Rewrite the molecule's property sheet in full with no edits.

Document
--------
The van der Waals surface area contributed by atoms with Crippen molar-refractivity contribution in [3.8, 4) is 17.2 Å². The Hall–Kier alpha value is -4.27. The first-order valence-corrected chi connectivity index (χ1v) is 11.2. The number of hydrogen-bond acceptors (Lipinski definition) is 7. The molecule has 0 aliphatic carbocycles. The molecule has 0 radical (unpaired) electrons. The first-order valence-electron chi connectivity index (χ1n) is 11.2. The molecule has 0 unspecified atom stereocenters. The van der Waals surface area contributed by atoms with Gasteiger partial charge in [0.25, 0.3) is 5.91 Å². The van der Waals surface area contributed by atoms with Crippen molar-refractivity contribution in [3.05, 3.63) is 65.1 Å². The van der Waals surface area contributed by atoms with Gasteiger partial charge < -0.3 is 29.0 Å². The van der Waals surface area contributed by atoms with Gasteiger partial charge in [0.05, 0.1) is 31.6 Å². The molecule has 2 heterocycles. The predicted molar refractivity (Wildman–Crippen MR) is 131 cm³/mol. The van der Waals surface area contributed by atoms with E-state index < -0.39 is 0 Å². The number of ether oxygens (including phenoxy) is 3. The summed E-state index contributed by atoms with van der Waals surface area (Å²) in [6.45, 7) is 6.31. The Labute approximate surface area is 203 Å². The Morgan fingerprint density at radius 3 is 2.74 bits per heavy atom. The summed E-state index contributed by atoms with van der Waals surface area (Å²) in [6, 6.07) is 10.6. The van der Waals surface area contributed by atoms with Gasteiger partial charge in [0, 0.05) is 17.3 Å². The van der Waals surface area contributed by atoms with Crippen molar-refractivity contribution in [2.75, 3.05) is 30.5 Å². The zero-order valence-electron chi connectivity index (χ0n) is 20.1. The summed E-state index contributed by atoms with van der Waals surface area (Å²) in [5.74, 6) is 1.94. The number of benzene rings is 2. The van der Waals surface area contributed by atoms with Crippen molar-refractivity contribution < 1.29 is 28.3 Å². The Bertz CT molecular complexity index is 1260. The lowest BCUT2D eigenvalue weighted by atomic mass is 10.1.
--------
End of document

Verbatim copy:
The van der Waals surface area contributed by atoms with Crippen molar-refractivity contribution in [3.8, 4) is 17.2 Å². The Hall–Kier alpha value is -4.27. The first-order valence-corrected chi connectivity index (χ1v) is 11.2. The number of hydrogen-bond acceptors (Lipinski definition) is 7. The molecule has 0 aliphatic carbocycles. The molecule has 0 radical (unpaired) electrons. The first-order valence-electron chi connectivity index (χ1n) is 11.2. The molecule has 0 unspecified atom stereocenters. The van der Waals surface area contributed by atoms with Gasteiger partial charge in [0.25, 0.3) is 5.91 Å². The van der Waals surface area contributed by atoms with Crippen molar-refractivity contribution in [3.05, 3.63) is 65.1 Å². The van der Waals surface area contributed by atoms with Gasteiger partial charge < -0.3 is 29.0 Å². The van der Waals surface area contributed by atoms with Gasteiger partial charge in [0.05, 0.1) is 31.6 Å². The molecule has 2 heterocycles. The predicted molar refractivity (Wildman–Crippen MR) is 131 cm³/mol. The van der Waals surface area contributed by atoms with E-state index < -0.39 is 0 Å². The number of ether oxygens (including phenoxy) is 3. The summed E-state index contributed by atoms with van der Waals surface area (Å²) in [6.45, 7) is 6.31. The Labute approximate surface area is 203 Å². The Morgan fingerprint density at radius 3 is 2.74 bits per heavy atom. The summed E-state index contributed by atoms with van der Waals surface area (Å²) in [6, 6.07) is 10.6. The van der Waals surface area contributed by atoms with Gasteiger partial charge in [0, 0.05) is 17.3 Å². The van der Waals surface area contributed by atoms with Crippen molar-refractivity contribution in [2.75, 3.05) is 30.5 Å². The zero-order valence-electron chi connectivity index (χ0n) is 20.1. The summed E-state index contributed by atoms with van der Waals surface area (Å²) in [5.74, 6) is 1.94. The number of benzene rings is 2. The van der Waals surface area contributed by atoms with Crippen molar-refractivity contribution < 1.29 is 28.3 Å². The Bertz CT molecular complexity index is 1260. The lowest BCUT2D eigenvalue weighted by atomic mass is 10.1.